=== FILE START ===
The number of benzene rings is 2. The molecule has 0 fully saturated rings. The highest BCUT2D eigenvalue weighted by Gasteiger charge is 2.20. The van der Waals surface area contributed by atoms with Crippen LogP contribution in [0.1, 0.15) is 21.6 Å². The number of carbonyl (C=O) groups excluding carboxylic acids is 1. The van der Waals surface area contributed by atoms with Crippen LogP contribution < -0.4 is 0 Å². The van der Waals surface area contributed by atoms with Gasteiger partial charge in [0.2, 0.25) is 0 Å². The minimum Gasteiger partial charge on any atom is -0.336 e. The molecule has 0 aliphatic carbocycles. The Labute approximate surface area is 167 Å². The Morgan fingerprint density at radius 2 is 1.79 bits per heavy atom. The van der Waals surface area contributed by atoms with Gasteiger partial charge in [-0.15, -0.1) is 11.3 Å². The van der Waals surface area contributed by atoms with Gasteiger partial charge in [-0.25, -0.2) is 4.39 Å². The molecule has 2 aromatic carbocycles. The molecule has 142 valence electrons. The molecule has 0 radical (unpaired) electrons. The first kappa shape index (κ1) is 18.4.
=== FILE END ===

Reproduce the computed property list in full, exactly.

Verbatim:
The number of benzene rings is 2. The molecule has 0 fully saturated rings. The highest BCUT2D eigenvalue weighted by Gasteiger charge is 2.20. The van der Waals surface area contributed by atoms with Crippen LogP contribution in [0.1, 0.15) is 21.6 Å². The number of carbonyl (C=O) groups excluding carboxylic acids is 1. The van der Waals surface area contributed by atoms with Crippen LogP contribution < -0.4 is 0 Å². The van der Waals surface area contributed by atoms with Gasteiger partial charge in [0.2, 0.25) is 0 Å². The minimum Gasteiger partial charge on any atom is -0.336 e. The molecule has 0 aliphatic carbocycles. The Labute approximate surface area is 167 Å². The Morgan fingerprint density at radius 2 is 1.79 bits per heavy atom. The van der Waals surface area contributed by atoms with Gasteiger partial charge in [-0.15, -0.1) is 11.3 Å². The van der Waals surface area contributed by atoms with Gasteiger partial charge in [-0.25, -0.2) is 4.39 Å². The molecule has 2 aromatic carbocycles. The molecule has 142 valence electrons. The molecule has 0 radical (unpaired) electrons. The first kappa shape index (κ1) is 18.4.